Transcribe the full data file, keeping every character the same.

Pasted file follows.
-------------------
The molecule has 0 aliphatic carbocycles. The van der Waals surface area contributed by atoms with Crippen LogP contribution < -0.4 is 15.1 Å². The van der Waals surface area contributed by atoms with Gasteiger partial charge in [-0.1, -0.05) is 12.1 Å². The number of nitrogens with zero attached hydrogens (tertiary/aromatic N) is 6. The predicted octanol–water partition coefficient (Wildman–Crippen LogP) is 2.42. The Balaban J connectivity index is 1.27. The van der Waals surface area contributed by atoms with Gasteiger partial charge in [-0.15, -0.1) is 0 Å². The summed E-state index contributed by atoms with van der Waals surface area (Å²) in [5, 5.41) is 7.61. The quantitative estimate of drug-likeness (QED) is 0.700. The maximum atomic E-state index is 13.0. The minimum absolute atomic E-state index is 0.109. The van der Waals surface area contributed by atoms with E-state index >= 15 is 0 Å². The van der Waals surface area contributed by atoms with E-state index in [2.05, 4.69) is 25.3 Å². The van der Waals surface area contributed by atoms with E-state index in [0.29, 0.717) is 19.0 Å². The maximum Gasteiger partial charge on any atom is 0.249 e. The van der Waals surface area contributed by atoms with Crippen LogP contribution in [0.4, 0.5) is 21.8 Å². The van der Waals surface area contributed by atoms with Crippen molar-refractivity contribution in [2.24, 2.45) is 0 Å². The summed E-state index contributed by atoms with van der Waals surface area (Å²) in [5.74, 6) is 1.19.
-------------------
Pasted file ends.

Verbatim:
The molecule has 0 aliphatic carbocycles. The van der Waals surface area contributed by atoms with Crippen LogP contribution < -0.4 is 15.1 Å². The van der Waals surface area contributed by atoms with Gasteiger partial charge in [-0.1, -0.05) is 12.1 Å². The number of nitrogens with zero attached hydrogens (tertiary/aromatic N) is 6. The predicted octanol–water partition coefficient (Wildman–Crippen LogP) is 2.42. The Balaban J connectivity index is 1.27. The van der Waals surface area contributed by atoms with Gasteiger partial charge in [-0.15, -0.1) is 0 Å². The summed E-state index contributed by atoms with van der Waals surface area (Å²) in [5, 5.41) is 7.61. The quantitative estimate of drug-likeness (QED) is 0.700. The maximum atomic E-state index is 13.0. The minimum absolute atomic E-state index is 0.109. The van der Waals surface area contributed by atoms with E-state index >= 15 is 0 Å². The van der Waals surface area contributed by atoms with E-state index in [2.05, 4.69) is 25.3 Å². The van der Waals surface area contributed by atoms with E-state index in [0.29, 0.717) is 19.0 Å². The maximum Gasteiger partial charge on any atom is 0.249 e. The van der Waals surface area contributed by atoms with Crippen LogP contribution in [0.4, 0.5) is 21.8 Å². The van der Waals surface area contributed by atoms with Crippen molar-refractivity contribution in [2.24, 2.45) is 0 Å². The summed E-state index contributed by atoms with van der Waals surface area (Å²) in [5.74, 6) is 1.19.